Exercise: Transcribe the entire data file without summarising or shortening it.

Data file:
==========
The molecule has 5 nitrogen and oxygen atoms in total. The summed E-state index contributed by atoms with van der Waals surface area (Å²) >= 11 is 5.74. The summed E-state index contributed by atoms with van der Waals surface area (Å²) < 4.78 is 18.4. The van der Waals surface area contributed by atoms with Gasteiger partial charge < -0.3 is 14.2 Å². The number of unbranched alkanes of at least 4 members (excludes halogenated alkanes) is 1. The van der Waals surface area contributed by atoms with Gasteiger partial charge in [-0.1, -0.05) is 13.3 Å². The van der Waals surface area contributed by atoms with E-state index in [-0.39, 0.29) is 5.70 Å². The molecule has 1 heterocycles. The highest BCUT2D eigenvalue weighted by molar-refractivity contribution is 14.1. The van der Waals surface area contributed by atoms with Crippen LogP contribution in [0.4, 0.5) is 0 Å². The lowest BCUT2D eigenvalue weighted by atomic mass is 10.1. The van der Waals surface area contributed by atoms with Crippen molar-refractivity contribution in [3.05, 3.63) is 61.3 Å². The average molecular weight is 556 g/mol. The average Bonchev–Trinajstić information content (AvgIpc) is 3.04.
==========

The molecule has 5 nitrogen and oxygen atoms in total. The summed E-state index contributed by atoms with van der Waals surface area (Å²) >= 11 is 5.74. The summed E-state index contributed by atoms with van der Waals surface area (Å²) < 4.78 is 18.4. The van der Waals surface area contributed by atoms with Gasteiger partial charge < -0.3 is 14.2 Å². The number of unbranched alkanes of at least 4 members (excludes halogenated alkanes) is 1. The van der Waals surface area contributed by atoms with Gasteiger partial charge in [-0.1, -0.05) is 13.3 Å². The van der Waals surface area contributed by atoms with E-state index in [-0.39, 0.29) is 5.70 Å². The molecule has 1 heterocycles. The highest BCUT2D eigenvalue weighted by molar-refractivity contribution is 14.1. The van der Waals surface area contributed by atoms with Crippen LogP contribution in [0.4, 0.5) is 0 Å². The lowest BCUT2D eigenvalue weighted by atomic mass is 10.1. The van der Waals surface area contributed by atoms with Crippen molar-refractivity contribution in [3.05, 3.63) is 61.3 Å². The average molecular weight is 556 g/mol. The average Bonchev–Trinajstić information content (AvgIpc) is 3.04.